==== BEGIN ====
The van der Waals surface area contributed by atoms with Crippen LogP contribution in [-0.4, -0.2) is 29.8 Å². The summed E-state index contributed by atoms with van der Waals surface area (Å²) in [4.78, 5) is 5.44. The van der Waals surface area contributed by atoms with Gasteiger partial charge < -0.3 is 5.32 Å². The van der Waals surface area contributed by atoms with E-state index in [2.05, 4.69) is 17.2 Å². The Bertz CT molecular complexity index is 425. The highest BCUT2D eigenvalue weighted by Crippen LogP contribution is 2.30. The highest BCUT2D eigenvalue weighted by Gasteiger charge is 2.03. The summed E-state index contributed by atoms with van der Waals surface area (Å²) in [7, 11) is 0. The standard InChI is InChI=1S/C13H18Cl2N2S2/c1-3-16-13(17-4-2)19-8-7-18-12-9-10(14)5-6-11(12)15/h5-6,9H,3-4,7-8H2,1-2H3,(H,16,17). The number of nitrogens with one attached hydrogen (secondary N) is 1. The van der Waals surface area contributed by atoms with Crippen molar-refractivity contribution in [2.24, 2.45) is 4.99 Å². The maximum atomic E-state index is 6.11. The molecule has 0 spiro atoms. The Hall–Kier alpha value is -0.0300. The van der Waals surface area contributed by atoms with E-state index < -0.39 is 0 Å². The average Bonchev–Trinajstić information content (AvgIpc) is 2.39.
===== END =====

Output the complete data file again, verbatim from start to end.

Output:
The van der Waals surface area contributed by atoms with Crippen LogP contribution in [-0.4, -0.2) is 29.8 Å². The summed E-state index contributed by atoms with van der Waals surface area (Å²) in [4.78, 5) is 5.44. The van der Waals surface area contributed by atoms with Gasteiger partial charge < -0.3 is 5.32 Å². The van der Waals surface area contributed by atoms with E-state index in [2.05, 4.69) is 17.2 Å². The Bertz CT molecular complexity index is 425. The highest BCUT2D eigenvalue weighted by Crippen LogP contribution is 2.30. The highest BCUT2D eigenvalue weighted by Gasteiger charge is 2.03. The summed E-state index contributed by atoms with van der Waals surface area (Å²) in [7, 11) is 0. The standard InChI is InChI=1S/C13H18Cl2N2S2/c1-3-16-13(17-4-2)19-8-7-18-12-9-10(14)5-6-11(12)15/h5-6,9H,3-4,7-8H2,1-2H3,(H,16,17). The number of nitrogens with one attached hydrogen (secondary N) is 1. The van der Waals surface area contributed by atoms with Crippen molar-refractivity contribution in [2.24, 2.45) is 4.99 Å². The maximum atomic E-state index is 6.11. The molecule has 0 spiro atoms. The Hall–Kier alpha value is -0.0300. The van der Waals surface area contributed by atoms with E-state index < -0.39 is 0 Å². The average Bonchev–Trinajstić information content (AvgIpc) is 2.39.